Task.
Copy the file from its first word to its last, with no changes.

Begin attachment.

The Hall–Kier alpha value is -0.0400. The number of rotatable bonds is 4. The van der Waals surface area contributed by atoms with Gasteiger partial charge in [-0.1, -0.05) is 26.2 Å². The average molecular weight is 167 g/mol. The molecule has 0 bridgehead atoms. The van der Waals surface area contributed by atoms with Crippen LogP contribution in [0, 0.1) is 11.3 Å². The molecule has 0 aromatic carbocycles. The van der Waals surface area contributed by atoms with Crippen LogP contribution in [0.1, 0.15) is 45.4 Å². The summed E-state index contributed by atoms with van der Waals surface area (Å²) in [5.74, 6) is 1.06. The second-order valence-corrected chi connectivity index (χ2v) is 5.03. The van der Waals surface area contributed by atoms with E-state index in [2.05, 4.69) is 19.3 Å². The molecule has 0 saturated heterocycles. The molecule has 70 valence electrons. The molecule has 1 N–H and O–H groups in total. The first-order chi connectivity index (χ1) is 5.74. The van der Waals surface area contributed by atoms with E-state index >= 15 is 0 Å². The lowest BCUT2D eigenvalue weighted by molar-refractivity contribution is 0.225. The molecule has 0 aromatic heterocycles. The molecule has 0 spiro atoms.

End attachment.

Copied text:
The Hall–Kier alpha value is -0.0400. The number of rotatable bonds is 4. The van der Waals surface area contributed by atoms with Gasteiger partial charge in [-0.1, -0.05) is 26.2 Å². The average molecular weight is 167 g/mol. The molecule has 0 bridgehead atoms. The van der Waals surface area contributed by atoms with Crippen LogP contribution in [0, 0.1) is 11.3 Å². The molecule has 0 aromatic carbocycles. The van der Waals surface area contributed by atoms with Crippen LogP contribution in [0.1, 0.15) is 45.4 Å². The summed E-state index contributed by atoms with van der Waals surface area (Å²) in [5.74, 6) is 1.06. The second-order valence-corrected chi connectivity index (χ2v) is 5.03. The van der Waals surface area contributed by atoms with E-state index in [2.05, 4.69) is 19.3 Å². The molecule has 0 saturated heterocycles. The molecule has 70 valence electrons. The molecule has 1 N–H and O–H groups in total. The first-order chi connectivity index (χ1) is 5.74. The van der Waals surface area contributed by atoms with E-state index >= 15 is 0 Å². The lowest BCUT2D eigenvalue weighted by molar-refractivity contribution is 0.225. The molecule has 0 aromatic heterocycles. The molecule has 0 spiro atoms.